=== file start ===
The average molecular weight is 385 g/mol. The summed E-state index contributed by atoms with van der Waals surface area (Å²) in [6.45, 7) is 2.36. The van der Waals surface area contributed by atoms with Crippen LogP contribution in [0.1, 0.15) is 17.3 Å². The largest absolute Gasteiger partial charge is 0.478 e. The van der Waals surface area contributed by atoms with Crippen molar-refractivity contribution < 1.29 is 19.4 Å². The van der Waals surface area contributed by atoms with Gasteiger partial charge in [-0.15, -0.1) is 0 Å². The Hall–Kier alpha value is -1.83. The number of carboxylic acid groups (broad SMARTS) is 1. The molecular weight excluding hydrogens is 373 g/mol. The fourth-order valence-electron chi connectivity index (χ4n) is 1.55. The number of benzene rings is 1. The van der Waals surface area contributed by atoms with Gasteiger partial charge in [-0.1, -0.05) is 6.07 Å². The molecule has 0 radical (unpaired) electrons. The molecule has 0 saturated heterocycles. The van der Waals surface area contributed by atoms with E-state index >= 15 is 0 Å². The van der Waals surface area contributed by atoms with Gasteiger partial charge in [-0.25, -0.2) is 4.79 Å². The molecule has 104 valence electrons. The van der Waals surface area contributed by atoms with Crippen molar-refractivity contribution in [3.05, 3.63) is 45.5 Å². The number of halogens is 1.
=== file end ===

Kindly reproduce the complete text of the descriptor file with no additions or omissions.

The average molecular weight is 385 g/mol. The summed E-state index contributed by atoms with van der Waals surface area (Å²) in [6.45, 7) is 2.36. The van der Waals surface area contributed by atoms with Crippen LogP contribution in [0.1, 0.15) is 17.3 Å². The largest absolute Gasteiger partial charge is 0.478 e. The van der Waals surface area contributed by atoms with Crippen molar-refractivity contribution < 1.29 is 19.4 Å². The van der Waals surface area contributed by atoms with Gasteiger partial charge in [-0.15, -0.1) is 0 Å². The Hall–Kier alpha value is -1.83. The number of carboxylic acid groups (broad SMARTS) is 1. The molecular weight excluding hydrogens is 373 g/mol. The fourth-order valence-electron chi connectivity index (χ4n) is 1.55. The number of benzene rings is 1. The van der Waals surface area contributed by atoms with Gasteiger partial charge in [-0.1, -0.05) is 6.07 Å². The molecule has 0 radical (unpaired) electrons. The molecule has 0 saturated heterocycles. The van der Waals surface area contributed by atoms with E-state index >= 15 is 0 Å². The van der Waals surface area contributed by atoms with Gasteiger partial charge in [-0.25, -0.2) is 4.79 Å². The molecule has 104 valence electrons. The van der Waals surface area contributed by atoms with Crippen molar-refractivity contribution in [3.05, 3.63) is 45.5 Å². The number of halogens is 1.